3 items from 2014
Two music legends have passed on recently, Small Faces/Faces' keyboardist Ian McLagan and super session saxophonist Bobby Keys. Texas-born and bred Keys is best known for his work with The Rolling Stones. (As well as his hard-charging camaraderie with Keith Richards.) His honkin' can be heard on such Stones jukebox anthems as "Brown Sugar," "Happy," and "Can't You Hear Me Knockin'" as well as John Lennon's hit single "Whatever Gets You Thru the Night". He also played with one of my favorite bands, Delaney & Bonnie as well as The Plastic Ono Band, Nilsson, Joe Cocker, George Harrison, Eric Clapton, and many more. Last year I caught him in action with Bob Weir.
Ian also played on many sessions and toured with The Stones, Dylan, Springsteen, Billy Bragg, Bonnie Raitt, and others. But some of his most beloved songs include "Ooh La La," "Stay With Me," "Itchycoo Park," "Lazy Sunday" and many, »
Ian McLagan, the electrifying pianist and songwriter of Small Faces and the Faces who became a rock 'n' roll journeyman with stints backing Rod Stewart, the Rolling Stones and others, died Dec. 3 in Austin, Texas, due to complications from a stroke suffered a day earlier. He was 69. A statement said he was surrounded by family and friends in his adopted hometown. "Ian's artistry, generosity and warmth of spirit touched countless other musicians and music fans around the world. His loss will be felt by so many." An active musician, in 2014 McLagan and his Bump Band released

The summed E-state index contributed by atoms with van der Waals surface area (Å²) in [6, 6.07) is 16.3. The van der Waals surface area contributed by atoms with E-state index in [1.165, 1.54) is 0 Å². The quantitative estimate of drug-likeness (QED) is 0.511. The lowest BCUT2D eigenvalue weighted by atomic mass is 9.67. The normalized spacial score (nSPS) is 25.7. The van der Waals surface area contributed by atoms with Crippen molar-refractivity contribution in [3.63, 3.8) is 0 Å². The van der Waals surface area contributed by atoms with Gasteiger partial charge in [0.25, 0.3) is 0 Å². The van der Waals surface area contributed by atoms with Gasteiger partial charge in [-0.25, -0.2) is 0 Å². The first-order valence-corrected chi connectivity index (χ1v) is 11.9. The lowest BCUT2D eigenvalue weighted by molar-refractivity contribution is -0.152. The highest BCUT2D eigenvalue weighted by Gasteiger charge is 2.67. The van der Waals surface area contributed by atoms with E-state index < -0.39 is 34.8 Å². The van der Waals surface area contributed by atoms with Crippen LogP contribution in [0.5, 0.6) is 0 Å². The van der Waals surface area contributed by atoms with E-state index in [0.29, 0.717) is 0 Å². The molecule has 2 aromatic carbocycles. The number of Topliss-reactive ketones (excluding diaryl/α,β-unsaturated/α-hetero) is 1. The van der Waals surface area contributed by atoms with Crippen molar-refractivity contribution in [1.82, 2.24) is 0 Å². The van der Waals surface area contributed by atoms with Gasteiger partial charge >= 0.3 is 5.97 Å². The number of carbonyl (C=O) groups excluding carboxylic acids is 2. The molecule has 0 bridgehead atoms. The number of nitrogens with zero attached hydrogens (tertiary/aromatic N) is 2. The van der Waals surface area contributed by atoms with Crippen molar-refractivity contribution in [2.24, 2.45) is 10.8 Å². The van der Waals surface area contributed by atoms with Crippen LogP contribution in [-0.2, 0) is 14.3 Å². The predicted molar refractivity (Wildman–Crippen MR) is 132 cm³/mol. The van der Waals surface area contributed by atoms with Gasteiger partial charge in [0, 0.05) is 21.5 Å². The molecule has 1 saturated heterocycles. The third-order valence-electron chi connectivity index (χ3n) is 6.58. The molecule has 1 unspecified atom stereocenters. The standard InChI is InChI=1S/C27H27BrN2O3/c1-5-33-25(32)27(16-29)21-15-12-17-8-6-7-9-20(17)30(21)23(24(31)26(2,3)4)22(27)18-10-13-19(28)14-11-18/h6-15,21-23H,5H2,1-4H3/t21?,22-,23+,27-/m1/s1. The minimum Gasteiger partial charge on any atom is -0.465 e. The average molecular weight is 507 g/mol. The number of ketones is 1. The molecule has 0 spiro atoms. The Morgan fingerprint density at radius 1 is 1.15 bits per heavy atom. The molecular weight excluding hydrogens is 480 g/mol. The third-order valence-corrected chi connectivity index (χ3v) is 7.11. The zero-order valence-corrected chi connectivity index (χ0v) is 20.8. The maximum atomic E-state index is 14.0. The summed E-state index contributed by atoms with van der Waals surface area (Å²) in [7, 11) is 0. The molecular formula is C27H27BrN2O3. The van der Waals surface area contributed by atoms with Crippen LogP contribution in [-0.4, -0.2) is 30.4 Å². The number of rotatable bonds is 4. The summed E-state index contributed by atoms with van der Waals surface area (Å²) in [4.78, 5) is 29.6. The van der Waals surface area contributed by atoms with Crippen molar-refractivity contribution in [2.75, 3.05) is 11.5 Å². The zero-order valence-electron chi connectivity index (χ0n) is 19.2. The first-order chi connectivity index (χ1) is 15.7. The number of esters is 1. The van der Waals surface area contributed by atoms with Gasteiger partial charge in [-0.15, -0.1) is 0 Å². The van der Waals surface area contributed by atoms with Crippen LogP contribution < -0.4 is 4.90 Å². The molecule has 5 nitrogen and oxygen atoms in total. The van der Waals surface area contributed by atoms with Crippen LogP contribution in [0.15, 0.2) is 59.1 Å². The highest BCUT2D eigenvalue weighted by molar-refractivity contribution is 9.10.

- Phil Gallo, Billboard
Austin is called the "Live Music Capital of the World," and a very large influence on it was singer/songwriter Stephen Bruton. In 2007, only a week after completing his treatment for throat cancer and in his final appearance on stage, Bruton led his band through a four-hour, 38-song "Road to Austin" performance in front of 20,000 fans. Director Gary Fortin covers the concert and history of the Austin music scene from 1835 to today in Road to Austin, which premiered at SXSW 2014.
Beginning with Kris Kristofferson and John Paul DeJoria relating their experiences, Fortin weaves photos and film footage from the earliest days of Austin into a vivid tapestry. Artists recount tales of legendary venues, some now gone, including Threadgill's, Antone's, the Armadillo World Headquarters, Broken Spoke, Continental Club and Saxon Pub.
Road to Austin explores how the city became, like a microcosm of the United States, a musical melting pot where country, »
- Mike Saulters
3 items from 2014
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